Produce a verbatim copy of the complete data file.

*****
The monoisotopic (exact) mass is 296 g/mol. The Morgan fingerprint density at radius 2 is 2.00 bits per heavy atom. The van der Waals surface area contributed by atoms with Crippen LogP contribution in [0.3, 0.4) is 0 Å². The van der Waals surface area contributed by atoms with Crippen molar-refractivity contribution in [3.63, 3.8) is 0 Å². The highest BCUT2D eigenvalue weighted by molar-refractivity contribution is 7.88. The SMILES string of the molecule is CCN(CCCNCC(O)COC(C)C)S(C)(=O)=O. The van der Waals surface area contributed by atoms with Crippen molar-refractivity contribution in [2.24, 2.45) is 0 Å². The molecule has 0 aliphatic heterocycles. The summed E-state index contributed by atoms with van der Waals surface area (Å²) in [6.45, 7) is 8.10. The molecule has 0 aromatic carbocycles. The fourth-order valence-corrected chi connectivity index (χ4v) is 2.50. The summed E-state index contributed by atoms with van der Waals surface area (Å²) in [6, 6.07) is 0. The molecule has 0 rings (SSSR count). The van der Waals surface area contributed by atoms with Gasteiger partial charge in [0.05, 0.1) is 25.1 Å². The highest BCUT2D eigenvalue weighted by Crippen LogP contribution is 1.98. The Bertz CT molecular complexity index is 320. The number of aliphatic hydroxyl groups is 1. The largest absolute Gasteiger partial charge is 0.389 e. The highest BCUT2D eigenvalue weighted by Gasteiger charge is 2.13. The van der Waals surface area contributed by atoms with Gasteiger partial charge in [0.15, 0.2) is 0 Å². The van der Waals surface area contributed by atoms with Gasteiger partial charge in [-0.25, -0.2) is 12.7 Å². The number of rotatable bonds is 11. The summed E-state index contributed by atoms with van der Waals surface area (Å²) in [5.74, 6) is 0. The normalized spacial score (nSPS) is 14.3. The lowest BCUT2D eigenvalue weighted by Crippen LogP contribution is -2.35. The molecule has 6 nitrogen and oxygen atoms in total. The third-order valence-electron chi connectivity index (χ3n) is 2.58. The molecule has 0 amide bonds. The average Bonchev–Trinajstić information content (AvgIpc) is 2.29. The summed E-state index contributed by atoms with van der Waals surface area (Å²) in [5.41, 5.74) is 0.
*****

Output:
The monoisotopic (exact) mass is 296 g/mol. The Morgan fingerprint density at radius 2 is 2.00 bits per heavy atom. The van der Waals surface area contributed by atoms with Crippen LogP contribution in [0.3, 0.4) is 0 Å². The van der Waals surface area contributed by atoms with Crippen molar-refractivity contribution in [3.63, 3.8) is 0 Å². The highest BCUT2D eigenvalue weighted by molar-refractivity contribution is 7.88. The SMILES string of the molecule is CCN(CCCNCC(O)COC(C)C)S(C)(=O)=O. The van der Waals surface area contributed by atoms with Crippen molar-refractivity contribution in [2.24, 2.45) is 0 Å². The molecule has 0 aliphatic heterocycles. The summed E-state index contributed by atoms with van der Waals surface area (Å²) in [6.45, 7) is 8.10. The molecule has 0 aromatic carbocycles. The fourth-order valence-corrected chi connectivity index (χ4v) is 2.50. The summed E-state index contributed by atoms with van der Waals surface area (Å²) in [6, 6.07) is 0. The molecule has 0 rings (SSSR count). The van der Waals surface area contributed by atoms with Gasteiger partial charge in [0.05, 0.1) is 25.1 Å². The highest BCUT2D eigenvalue weighted by Crippen LogP contribution is 1.98. The Bertz CT molecular complexity index is 320. The number of aliphatic hydroxyl groups is 1. The largest absolute Gasteiger partial charge is 0.389 e. The highest BCUT2D eigenvalue weighted by Gasteiger charge is 2.13. The van der Waals surface area contributed by atoms with Gasteiger partial charge in [0.15, 0.2) is 0 Å². The van der Waals surface area contributed by atoms with Gasteiger partial charge in [-0.25, -0.2) is 12.7 Å². The number of rotatable bonds is 11. The summed E-state index contributed by atoms with van der Waals surface area (Å²) in [5.74, 6) is 0. The normalized spacial score (nSPS) is 14.3. The lowest BCUT2D eigenvalue weighted by Crippen LogP contribution is -2.35. The molecule has 6 nitrogen and oxygen atoms in total. The third-order valence-electron chi connectivity index (χ3n) is 2.58. The molecule has 0 amide bonds. The average Bonchev–Trinajstić information content (AvgIpc) is 2.29. The summed E-state index contributed by atoms with van der Waals surface area (Å²) in [5.41, 5.74) is 0.